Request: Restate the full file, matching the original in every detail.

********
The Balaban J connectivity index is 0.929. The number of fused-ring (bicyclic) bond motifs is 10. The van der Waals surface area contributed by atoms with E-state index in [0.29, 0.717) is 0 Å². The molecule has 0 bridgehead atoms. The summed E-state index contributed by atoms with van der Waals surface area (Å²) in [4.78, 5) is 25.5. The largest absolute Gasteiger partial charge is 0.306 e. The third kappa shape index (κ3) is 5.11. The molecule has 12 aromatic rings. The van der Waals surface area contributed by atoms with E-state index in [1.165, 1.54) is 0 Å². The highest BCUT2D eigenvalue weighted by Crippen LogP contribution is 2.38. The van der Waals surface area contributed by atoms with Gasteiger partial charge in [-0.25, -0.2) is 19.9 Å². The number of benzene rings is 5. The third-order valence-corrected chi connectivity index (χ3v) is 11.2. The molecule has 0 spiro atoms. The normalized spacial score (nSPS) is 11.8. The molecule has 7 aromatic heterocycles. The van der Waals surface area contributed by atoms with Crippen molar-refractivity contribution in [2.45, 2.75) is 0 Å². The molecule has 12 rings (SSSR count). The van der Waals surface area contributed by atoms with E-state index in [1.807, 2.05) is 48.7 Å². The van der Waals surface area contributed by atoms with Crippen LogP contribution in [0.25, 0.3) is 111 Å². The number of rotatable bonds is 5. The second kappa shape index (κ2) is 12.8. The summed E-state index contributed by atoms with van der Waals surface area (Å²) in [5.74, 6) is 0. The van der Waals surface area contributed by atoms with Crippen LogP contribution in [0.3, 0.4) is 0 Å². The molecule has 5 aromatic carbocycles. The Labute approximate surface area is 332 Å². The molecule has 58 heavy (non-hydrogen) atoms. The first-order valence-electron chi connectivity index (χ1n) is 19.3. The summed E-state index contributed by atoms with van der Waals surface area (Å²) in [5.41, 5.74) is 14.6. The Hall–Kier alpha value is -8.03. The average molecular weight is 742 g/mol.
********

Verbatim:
The Balaban J connectivity index is 0.929. The number of fused-ring (bicyclic) bond motifs is 10. The van der Waals surface area contributed by atoms with E-state index in [0.29, 0.717) is 0 Å². The molecule has 0 bridgehead atoms. The summed E-state index contributed by atoms with van der Waals surface area (Å²) in [4.78, 5) is 25.5. The largest absolute Gasteiger partial charge is 0.306 e. The third kappa shape index (κ3) is 5.11. The molecule has 12 aromatic rings. The van der Waals surface area contributed by atoms with E-state index in [1.165, 1.54) is 0 Å². The highest BCUT2D eigenvalue weighted by Crippen LogP contribution is 2.38. The van der Waals surface area contributed by atoms with Gasteiger partial charge in [-0.25, -0.2) is 19.9 Å². The number of benzene rings is 5. The third-order valence-corrected chi connectivity index (χ3v) is 11.2. The molecule has 0 spiro atoms. The normalized spacial score (nSPS) is 11.8. The molecule has 7 aromatic heterocycles. The van der Waals surface area contributed by atoms with Crippen molar-refractivity contribution in [2.45, 2.75) is 0 Å². The molecule has 12 rings (SSSR count). The van der Waals surface area contributed by atoms with E-state index in [1.807, 2.05) is 48.7 Å². The van der Waals surface area contributed by atoms with Crippen LogP contribution in [0.25, 0.3) is 111 Å². The number of rotatable bonds is 5. The second kappa shape index (κ2) is 12.8. The summed E-state index contributed by atoms with van der Waals surface area (Å²) in [5.74, 6) is 0. The van der Waals surface area contributed by atoms with Crippen LogP contribution in [0.3, 0.4) is 0 Å². The molecule has 5 aromatic carbocycles. The Labute approximate surface area is 332 Å². The molecule has 58 heavy (non-hydrogen) atoms. The first-order valence-electron chi connectivity index (χ1n) is 19.3. The summed E-state index contributed by atoms with van der Waals surface area (Å²) in [5.41, 5.74) is 14.6. The Hall–Kier alpha value is -8.03. The average molecular weight is 742 g/mol.